As the 28th UN climate conference (COP28) approaches, and countries prepare to take stock of progress in emission reduction since the adoption of the Paris Agreement through the first Global Stocktake (GST), measures to mitigate the advance and impacts of climate change are in the spotlight.
These measures are wide-ranging and touch on many elements of our daily lives, such as renewable energy, sustainable transport, and more climate-friendly diets and food systems.
But one of the most important solutions is often hiding in plain sight. That tree outside your window? On average, it’s putting away about 21 kilograms (48 pounds) of carbon dioxide, and releasing oxygen in exchange.
Here are five reasons why trees must be valued as a critical part of the solution to the climate crisis.
We need to go beyond net zero – and trees can help
Reaching ‘net zero’ emissions (where greenhouse gas emissions are cut to as close to zero as possible, and any remaining emissions are reabsorbed from the atmosphere) is a big focus in the current climate talks.
“But net zero is not enough,” said Anja Gassner, the director for Europe of the Center for International Forestry Research and World Agroforestry (CIFOR-ICRAF), in a media seminar in October this year. “We don’t just have to slow down the amount of emission that we are actually putting into the atmosphere. We actively have to draw the carbon dioxide down.”
Trees are great at doing that. To survive and grow, they bind carbon from the atmosphere in their trunks and roots. They also improve the functionality of the soil they sit it, meaning it can stash more carbon for longer periods, too.
Trees can improve food and nutrition security for climate-vulnerable communities
Acute food insecurity has risen dramatically in recent years, and unusual and unpredictable weather is a key driver – especially for the world’s smallholder and subsistence farmers. In the absence of sustainable solutions, falling crop yields will push more people into poverty – in Africa alone, an estimated 43 million people could fall below the poverty line by 2030 as a result.
Trees can help here, too. CIFOR-ICRAF’s research shows that forests, trees, and agroforestry play key – and often undervalued – roles in supporting food security and nutrition.
These roles include contributing to incomes and employment; boosting dietary diversity; providing bioenergy (in the form of fuelwood and/or charcoal) for cooking and boiling water; and performing ecosystem services that are critical for agriculture and food production, such as keeping watersheds functional and boosting soil health and fertility.
There are so many places we can put more trees
Many of us are aware of the importance of preserving intact primary forests, which is often home to unique biodiversity and extensive stores of carbon.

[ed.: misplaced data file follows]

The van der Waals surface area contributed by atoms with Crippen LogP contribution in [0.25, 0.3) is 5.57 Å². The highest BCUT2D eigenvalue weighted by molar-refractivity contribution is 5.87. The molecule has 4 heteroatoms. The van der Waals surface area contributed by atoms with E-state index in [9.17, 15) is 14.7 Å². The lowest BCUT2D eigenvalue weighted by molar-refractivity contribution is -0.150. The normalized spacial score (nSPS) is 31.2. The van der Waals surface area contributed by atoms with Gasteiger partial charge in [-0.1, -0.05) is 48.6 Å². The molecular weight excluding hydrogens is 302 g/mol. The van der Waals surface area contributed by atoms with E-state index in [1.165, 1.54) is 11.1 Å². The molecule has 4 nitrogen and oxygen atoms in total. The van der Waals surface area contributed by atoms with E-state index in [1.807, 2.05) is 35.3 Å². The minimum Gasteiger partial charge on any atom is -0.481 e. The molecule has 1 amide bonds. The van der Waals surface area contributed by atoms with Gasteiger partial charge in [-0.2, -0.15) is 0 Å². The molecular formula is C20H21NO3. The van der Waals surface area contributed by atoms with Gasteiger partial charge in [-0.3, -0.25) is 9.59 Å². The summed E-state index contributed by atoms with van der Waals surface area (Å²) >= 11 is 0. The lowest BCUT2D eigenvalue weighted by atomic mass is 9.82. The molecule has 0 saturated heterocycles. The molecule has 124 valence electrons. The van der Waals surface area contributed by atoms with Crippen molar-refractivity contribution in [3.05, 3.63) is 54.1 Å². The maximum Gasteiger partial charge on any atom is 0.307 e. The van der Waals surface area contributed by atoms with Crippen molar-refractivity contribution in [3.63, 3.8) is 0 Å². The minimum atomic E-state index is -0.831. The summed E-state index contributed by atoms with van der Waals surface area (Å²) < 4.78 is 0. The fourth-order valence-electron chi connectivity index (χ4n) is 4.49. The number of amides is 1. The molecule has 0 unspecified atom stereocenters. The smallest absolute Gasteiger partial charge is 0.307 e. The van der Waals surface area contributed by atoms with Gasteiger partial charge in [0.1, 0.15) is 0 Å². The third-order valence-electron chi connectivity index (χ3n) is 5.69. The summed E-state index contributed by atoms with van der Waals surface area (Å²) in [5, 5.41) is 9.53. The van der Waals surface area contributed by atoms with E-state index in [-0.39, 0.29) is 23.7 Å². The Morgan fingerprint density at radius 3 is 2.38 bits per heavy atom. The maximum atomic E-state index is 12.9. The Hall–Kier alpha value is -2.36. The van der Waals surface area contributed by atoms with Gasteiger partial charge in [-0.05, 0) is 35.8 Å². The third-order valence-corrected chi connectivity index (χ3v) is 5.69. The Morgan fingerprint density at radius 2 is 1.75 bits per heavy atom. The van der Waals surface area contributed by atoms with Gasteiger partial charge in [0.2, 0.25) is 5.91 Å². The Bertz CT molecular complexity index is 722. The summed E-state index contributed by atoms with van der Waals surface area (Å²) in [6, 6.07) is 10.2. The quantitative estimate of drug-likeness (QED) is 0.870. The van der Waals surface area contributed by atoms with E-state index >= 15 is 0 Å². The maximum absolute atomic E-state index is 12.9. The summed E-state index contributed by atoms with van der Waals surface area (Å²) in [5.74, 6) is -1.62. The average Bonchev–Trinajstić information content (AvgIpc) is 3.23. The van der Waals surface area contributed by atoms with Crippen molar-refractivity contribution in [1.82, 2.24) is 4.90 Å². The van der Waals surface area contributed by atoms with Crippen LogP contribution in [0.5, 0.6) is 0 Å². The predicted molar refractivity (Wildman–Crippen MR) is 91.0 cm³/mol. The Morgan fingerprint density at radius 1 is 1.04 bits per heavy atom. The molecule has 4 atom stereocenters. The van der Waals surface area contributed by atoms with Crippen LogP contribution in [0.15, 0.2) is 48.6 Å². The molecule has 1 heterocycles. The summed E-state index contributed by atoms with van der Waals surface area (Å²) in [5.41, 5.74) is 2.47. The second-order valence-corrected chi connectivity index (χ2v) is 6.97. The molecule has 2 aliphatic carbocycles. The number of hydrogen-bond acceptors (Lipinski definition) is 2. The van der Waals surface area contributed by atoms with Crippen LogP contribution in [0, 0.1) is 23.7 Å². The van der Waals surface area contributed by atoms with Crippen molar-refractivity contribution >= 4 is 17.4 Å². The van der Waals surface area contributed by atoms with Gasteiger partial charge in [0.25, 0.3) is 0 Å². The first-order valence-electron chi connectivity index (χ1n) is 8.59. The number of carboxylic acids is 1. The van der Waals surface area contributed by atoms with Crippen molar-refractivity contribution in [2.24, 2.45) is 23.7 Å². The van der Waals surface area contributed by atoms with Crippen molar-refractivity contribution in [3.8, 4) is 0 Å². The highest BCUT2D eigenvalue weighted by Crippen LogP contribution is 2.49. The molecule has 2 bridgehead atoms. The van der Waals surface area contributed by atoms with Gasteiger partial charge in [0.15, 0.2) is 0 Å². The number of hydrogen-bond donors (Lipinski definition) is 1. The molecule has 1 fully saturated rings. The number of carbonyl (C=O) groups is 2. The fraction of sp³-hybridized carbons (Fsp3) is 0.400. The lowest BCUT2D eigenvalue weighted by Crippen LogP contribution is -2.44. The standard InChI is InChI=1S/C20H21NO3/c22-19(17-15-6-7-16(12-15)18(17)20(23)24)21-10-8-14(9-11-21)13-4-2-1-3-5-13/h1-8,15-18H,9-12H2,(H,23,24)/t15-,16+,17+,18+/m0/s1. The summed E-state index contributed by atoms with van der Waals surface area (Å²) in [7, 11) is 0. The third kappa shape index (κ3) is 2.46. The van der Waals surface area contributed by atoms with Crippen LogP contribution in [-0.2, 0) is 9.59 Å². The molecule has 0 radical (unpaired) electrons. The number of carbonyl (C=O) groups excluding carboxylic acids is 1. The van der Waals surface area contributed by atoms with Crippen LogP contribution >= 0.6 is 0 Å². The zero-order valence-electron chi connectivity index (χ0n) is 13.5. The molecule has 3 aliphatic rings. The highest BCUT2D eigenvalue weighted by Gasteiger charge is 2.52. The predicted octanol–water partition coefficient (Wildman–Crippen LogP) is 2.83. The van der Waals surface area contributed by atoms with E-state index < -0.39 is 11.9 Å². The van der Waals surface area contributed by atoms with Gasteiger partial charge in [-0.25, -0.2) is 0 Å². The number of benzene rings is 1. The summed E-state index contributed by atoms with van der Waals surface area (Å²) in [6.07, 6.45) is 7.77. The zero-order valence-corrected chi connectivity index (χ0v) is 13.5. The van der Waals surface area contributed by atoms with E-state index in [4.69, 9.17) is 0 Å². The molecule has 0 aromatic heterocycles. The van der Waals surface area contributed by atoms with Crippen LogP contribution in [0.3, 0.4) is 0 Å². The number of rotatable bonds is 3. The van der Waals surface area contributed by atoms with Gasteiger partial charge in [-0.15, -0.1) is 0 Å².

But planting and preserving trees in agricultural landscapes is also extremely worthwhile for biodiversity conservation, as the Trees on Farms (TonF) project emphasizes and promotes – and maintaining the ecosystem services that keep carbon in the ground.
Agroforestry offers a compelling approach to meeting food security, livelihood, and climate mitigation needs, by storing an average of 8.4 tonnes of carbon per hectare per year. Meanwhile, “even small incremental increases in global tree cover on agricultural land could provide short-term respite to carbon accumulation in the atmosphere, benefiting the livelihoods of smallholder farmers, biodiversity, ecosystems, and ecosystem services,” according to an international, multidisciplinary 2022 study.
Planting and protecting trees makes financial sense
Cleaning up the messes caused by climate change is extremely expensive and set to become more so, as governments around the world are already well aware. In this context, investing in trees, forests, and agroforestry makes sound financial sense. For instance, the USD 800 million investment made in the ten-year CGIAR Research Program on Forests, Trees and Agroforestry (FTA) between 2011 and 2021 was conservatively estimated to bring USD 240 billion in economic returns and avoided losses, by enhancing protection for forests, restoring degraded land, improving management, and helping boost food security, nutrition, and livelihoods. That’s a lot of value for money.
Trees can help build communities’ resilience to climate change impacts
Extreme weather events have already shown us that trees can offer up much-needed protection as climate threats increase. Mangroves, for instance, play a key role in mitigating the impact of storm surges on vulnerable coastal communities, while trees in water-scarce areas help to regulate the climate and boost soil water storage capacity.
What’s more, by providing habitats for biodiversity, the presence of trees also boosts the chances that some of the species they harbour will be able to adapt to a changing environment – thus helping to nourish the ecosystems of the future and ensure they can serve life and livelihoods for generations to come.
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